Originally cited at http://www.usdoj.gov/ag/success.htm
- During the late 1980s, Boston was a city caught in a crossfire of gang violence and
murder. In 1990, the city recorded the highest number of killings in its history.
- To reverse the trends, Boston initiated a comprehensive community-based
strategy to reach at-risk youth before they take their first step into crime
and to deal with those already in trouble. The city created the Youth Violence
Strike Force ("Strike Force"), a coordinated multi-agency task force of
45 full-time Police Officers and 15 officers from outside agencies. Membership
in the Strike Force includes the ATF, the Massachusetts State Police and
juvenile corrections officers. The Strike Force is one of the primary enforcement
strategies employed by Boston to combat youth violence and break up criminal
- Operation Night Light sends police and probation officers on nightly home visits to
ensure youth compliance with probation. This ground breaking partnership has fostered better
interactions between police and probation officers, parents, and youths.
- Operation Cease Fire represents Boston's zero-tolerance policy for crime and gang
activity. Boston police meet with gang members to make clear that there will be zero tolerance
for their violence-- and graffiti, truancy, and noise statutes are vigorously enforced to halt gang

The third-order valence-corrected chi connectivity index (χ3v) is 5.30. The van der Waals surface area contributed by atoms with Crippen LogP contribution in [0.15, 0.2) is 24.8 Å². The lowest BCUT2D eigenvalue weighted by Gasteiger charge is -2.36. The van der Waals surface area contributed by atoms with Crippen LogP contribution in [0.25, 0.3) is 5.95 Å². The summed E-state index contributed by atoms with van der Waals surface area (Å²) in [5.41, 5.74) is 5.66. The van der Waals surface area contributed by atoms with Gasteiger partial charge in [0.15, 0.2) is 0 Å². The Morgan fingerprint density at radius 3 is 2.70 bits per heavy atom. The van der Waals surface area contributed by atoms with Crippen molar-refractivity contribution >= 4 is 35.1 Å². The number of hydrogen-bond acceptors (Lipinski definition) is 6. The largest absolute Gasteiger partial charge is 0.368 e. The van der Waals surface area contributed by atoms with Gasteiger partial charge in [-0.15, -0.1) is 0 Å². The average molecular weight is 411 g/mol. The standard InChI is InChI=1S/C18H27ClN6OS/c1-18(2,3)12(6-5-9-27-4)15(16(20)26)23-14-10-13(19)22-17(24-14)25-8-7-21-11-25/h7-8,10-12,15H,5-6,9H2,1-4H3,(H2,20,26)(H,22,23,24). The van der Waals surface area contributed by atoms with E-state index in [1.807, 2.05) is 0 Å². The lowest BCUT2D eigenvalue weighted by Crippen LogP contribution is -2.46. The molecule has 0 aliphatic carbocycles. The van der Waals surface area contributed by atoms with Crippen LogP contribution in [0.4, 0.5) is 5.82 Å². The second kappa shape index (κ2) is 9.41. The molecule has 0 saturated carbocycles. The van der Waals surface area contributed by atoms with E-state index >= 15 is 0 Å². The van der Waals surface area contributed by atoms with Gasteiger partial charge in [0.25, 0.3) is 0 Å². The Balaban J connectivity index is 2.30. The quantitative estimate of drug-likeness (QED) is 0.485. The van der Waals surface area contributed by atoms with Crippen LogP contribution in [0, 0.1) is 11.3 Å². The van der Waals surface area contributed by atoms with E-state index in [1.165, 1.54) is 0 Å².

- Boston worked closely with the ATF, U.S. Attorney's Office, DEA, FBI and the Suffolk
District Attorney's Office to develop the Boston Gun Project. The Project has cracked down on
the illegal gun market who sell to youths through tracing gun serial numbers and severely
punishing those who provide gangs and youths access to guns.
- Prevention efforts are also part of the Boston model. The Summer of Opportunity
partnership with businesses engages at-risk youth in activities geared to benefit their academic
and professional aspirations, and places some of the youth in part-time jobs. The Department of
Health and Human Services funds community schools so children can have safe havens from the
dangers of the streets.
- Boston's three-pronged strategy of prevention, intervention, and enforcement for youth
violence is paying off. Youth homicides have dropped some 80% citywide from 1990 to 1995,
and in 1996 not a single youth died in a firearm homicide in the city. Violent crime in public
schools decreased more than 20% in the 1995-1996 school year and over 150 drug dens have
been closed through joint Federal-state-local cooperation.
- Like many communities across the country, Jacksonville experienced unprecedented
increases in juvenile crime. From 1991 to 1996, more than 80 juveniles died as a result of
firearms-related incidents. In 1992 alone, 454 youths were arrested for aggravated assaults.
- Florida State Attorney Harry Shorstein used a combination of early
intervention for at-risk youth and tough punishment for juvenile criminals
to revamp the existing juvenile justice system.
- The State Attorney's Office became actively involved with numerous intervention
programs, including School Liaison Programs, the School Conflict Resolution Program, and
- Creating a safe and positive school environment was made a top priority.